While Caesar’s body-slave was helping him out of his armor, he was talking to Labienus. “That was the best theater I’ve seen since I left Rome! Divico! He could easily upstage Plautus’ braggart. Did you see the size of that sword? How does the man walk without tripping?”
Labienus, his helmet under his arm, answered, “Could he have really been the Helvetian commander when they ambushed Longinus? What would that make him what… sixty? No one could look like that at sixty.”
“What did you think of that act, Insubrecus,” Caesar asked me?
“He was trying to provoke you, Patrone,” I said stiffly.
“Of course he was,” Caesar answered. “I sometimes forget how young you are, Gaius… you haven’t had time to develop a sense of irony yet.”
I too was beginning to forget how young I was.
Caesar stood staring at the situation map. “I feel a bit like that boy in the children’s story, who thinks he’s captured a lion because he has ahold of its tail,” he was saying. “I can neither let go nor continue to hold on.”
I’ll be back after the holiday… Happy Thanksgiving!
OH YES… A rights reserved!
Washington DC — US President Barack Obama intensified his fight Monday against “bourgeois Republican parasites and Fox News” he accuses of an economic war against his Affordable Care Act by forcing insurance companies to give back to consumers health insurance polies cancelled because of the Affordable Care Act.
Members of the US Armed Forces, some of whom had assault rifles and bayonets, were positioned around the offices of health insurance companies that Obama has ordered to restore the policies cancelled by Obama’s administrative order or face arrest by Obama’s armed forces. Thousands of people lined up at various Blue Balls Blue Deal offices hoping for a bargain after the government forced the company to restore insurance policies cancelled under the government’s policies.
“I want coverage to tighten my chin and for some work my tush,” said Beyonce Beytwice, 34, a business administrator who waited seven hours outside a AssociatedHealthcare office in Des Moines. “And, the girls could use some perking up! It’s going to be so cheap!”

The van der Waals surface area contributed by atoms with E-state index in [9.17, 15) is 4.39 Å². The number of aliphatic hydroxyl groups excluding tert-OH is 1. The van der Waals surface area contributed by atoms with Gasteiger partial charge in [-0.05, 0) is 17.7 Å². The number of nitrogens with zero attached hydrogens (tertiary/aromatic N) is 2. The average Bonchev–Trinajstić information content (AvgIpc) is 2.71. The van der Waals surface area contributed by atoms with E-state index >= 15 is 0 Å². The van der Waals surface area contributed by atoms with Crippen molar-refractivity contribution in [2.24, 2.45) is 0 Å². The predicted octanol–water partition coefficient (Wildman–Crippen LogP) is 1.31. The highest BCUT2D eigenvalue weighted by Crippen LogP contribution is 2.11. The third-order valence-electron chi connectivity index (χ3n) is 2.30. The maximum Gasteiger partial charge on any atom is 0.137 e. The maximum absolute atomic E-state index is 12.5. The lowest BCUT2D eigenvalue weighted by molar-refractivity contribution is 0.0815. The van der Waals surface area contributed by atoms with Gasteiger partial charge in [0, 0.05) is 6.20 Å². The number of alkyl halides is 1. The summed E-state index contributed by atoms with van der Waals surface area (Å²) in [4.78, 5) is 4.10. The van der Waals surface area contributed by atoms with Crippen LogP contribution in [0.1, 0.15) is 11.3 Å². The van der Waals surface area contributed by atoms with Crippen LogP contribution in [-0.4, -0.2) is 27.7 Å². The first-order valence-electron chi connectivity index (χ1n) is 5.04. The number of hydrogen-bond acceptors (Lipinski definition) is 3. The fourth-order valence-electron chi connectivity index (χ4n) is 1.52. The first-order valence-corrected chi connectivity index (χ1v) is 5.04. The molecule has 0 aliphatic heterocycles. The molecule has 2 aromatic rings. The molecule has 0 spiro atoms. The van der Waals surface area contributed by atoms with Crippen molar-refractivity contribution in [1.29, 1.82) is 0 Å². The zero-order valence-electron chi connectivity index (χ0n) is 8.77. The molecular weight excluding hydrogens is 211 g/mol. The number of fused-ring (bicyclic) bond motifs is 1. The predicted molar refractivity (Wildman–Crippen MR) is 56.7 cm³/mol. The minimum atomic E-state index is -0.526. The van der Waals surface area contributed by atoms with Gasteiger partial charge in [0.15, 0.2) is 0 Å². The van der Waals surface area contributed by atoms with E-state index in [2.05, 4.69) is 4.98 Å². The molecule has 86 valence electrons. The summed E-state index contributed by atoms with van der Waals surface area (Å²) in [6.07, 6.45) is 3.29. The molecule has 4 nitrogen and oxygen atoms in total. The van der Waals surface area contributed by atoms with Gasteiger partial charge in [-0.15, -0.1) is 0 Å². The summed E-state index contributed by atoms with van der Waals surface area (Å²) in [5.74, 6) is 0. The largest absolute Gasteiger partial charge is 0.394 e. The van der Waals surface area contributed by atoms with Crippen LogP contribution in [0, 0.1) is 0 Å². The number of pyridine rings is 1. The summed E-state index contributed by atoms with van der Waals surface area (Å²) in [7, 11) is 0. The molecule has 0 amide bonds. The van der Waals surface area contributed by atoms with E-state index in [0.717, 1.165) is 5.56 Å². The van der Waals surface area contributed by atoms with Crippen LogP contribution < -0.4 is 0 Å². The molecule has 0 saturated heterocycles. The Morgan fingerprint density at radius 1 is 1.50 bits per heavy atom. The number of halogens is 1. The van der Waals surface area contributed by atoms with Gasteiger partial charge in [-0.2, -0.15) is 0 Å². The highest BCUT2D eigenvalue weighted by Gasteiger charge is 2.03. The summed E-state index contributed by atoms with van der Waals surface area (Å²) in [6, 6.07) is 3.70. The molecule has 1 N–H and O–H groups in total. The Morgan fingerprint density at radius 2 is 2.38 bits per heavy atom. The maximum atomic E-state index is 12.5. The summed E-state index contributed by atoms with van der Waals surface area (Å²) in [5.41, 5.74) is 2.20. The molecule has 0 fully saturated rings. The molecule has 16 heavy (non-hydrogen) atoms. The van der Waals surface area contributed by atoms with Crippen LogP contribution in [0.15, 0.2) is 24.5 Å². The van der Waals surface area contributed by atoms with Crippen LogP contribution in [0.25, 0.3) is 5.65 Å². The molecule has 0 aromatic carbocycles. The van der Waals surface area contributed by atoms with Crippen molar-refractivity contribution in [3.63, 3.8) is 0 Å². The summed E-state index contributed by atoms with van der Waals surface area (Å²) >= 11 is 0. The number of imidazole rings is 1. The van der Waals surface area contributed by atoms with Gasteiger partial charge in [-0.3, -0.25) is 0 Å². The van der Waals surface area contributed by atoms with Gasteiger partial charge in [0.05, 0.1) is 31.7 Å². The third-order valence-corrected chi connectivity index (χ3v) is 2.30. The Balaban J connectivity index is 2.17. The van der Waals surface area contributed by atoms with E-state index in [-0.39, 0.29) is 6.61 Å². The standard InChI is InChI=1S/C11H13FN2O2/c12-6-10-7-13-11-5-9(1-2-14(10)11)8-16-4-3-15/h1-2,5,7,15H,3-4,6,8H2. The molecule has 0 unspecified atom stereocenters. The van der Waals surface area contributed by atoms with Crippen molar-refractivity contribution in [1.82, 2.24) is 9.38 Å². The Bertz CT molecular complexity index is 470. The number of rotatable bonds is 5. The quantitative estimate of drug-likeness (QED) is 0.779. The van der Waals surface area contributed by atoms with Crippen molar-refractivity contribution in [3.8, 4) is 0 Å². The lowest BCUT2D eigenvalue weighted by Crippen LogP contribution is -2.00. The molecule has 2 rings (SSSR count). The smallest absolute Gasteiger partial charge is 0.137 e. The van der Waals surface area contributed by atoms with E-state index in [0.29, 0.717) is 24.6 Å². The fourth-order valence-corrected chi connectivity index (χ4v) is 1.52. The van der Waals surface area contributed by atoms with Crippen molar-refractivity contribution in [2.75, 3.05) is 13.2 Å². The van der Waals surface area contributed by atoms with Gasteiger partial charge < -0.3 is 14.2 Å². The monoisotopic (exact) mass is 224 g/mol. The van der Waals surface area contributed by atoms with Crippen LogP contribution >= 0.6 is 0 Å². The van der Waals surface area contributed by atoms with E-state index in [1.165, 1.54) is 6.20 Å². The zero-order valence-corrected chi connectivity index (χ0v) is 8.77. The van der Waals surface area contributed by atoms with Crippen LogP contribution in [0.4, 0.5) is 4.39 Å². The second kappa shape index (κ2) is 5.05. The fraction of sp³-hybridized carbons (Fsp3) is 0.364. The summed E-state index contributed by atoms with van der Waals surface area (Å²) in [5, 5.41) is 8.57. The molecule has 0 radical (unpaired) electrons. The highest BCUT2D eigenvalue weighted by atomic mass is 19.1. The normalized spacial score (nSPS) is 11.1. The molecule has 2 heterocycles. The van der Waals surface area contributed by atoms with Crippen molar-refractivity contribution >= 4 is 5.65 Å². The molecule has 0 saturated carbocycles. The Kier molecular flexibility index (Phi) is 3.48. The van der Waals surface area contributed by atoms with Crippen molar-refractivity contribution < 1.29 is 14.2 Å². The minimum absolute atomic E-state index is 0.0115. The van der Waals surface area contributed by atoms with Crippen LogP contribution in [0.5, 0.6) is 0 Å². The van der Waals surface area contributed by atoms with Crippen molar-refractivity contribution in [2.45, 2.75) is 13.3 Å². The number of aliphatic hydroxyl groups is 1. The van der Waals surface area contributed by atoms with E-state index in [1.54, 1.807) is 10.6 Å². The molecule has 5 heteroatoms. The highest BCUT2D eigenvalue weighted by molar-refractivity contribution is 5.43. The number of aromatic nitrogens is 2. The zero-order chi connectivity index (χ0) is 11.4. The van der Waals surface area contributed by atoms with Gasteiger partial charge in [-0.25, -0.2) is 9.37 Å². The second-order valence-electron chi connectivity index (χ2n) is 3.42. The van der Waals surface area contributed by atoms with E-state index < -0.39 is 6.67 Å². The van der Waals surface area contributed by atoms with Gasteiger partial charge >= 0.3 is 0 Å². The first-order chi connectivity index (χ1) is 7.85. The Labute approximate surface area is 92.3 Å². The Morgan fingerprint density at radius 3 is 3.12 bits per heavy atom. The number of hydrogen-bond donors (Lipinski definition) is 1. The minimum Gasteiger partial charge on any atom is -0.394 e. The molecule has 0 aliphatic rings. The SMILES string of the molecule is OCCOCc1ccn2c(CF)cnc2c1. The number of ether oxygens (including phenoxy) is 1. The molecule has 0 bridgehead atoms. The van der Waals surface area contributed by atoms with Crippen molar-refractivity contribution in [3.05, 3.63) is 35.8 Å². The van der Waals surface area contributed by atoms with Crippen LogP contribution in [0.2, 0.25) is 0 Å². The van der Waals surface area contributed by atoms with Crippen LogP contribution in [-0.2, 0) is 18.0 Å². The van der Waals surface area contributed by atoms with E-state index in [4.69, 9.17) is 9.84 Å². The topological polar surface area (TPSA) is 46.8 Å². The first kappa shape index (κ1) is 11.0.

Five executives of healthcare companies including AssociatedHealthcare are being threatened with arrest and detention for complying the Affordable Healthcare Bill before doing so became a political liability for the President and his party, a spokesperson for US Department of Health and Human Services government said. More policies may be at risk, as well. Government agents were dispatched to check policies at an array of other healthcare providers.
“This is for the good of the nation,” Obama said, referring to the military’s occupation of Blue Balls Blue Deal corporate offices in Chicago. “Leave nothing on the shelves, nothing in the warehouses… Let nothing remain in stock!”
Obama said his seizures are just the “tip of the iceberg” and that doctors and hospitals would be next if they did not comply, or if they did comply, with his policies. Obama is expected to decree that Congress shut the hell up in the coming days.
The assault against the domestic health care industry comes amid a severe lack of US leadership in the international arena. Vladimir Putin recently upstaged the US in Syria over the use of chemical weapons, and more recently, France blocked US led efforts to end sanctions against Iran without Iran promising not to nuke Israel. In fact, Iran pretty much promised to blow Israel up as soon as they could figure out how to make their damn nukes work and squeeze them into a suitcase.
Also, the US government is struggling to recover from a recent government shut-down whose point was ironically to avoid—or at least postpone—the chaos caused by the inability of Americans to purchase healthcare insurance on the dysfunctional government insurance exchanges before the Affordable Care Act cancelled their current policies. So far, at least six Americans have managed to do so.
The next scheduled government crisis will be the increase of the debt ceiling to allow the government to borrow enough money to fund this year’s federal budget. The US Federal Reserve said the country’s money supply grew 170% in the past year as a result of the mint working 24/7 to print enough money just to keep up with the interest on the debt, which the Obama administration wants raised.
Presidential Press Secretary, Jay Carnival dismisses these stories of the loss of international prestige, run-away government spending and charges of the unconstitutional government intervention in the healthcare industry, as a “smokescreen” put up by the President’s opponents in Congress.
“When’s the last time you heard a Republican recognize the administration-led advances in issues that are actually critical to the nation… like criticizing the racist name of a professional football franchise, or the providing an endless source of entertainment for late-night TV, or causing voters to wonder why the hell they didn’t vote for Hillary in the 2008 Democratic primary?”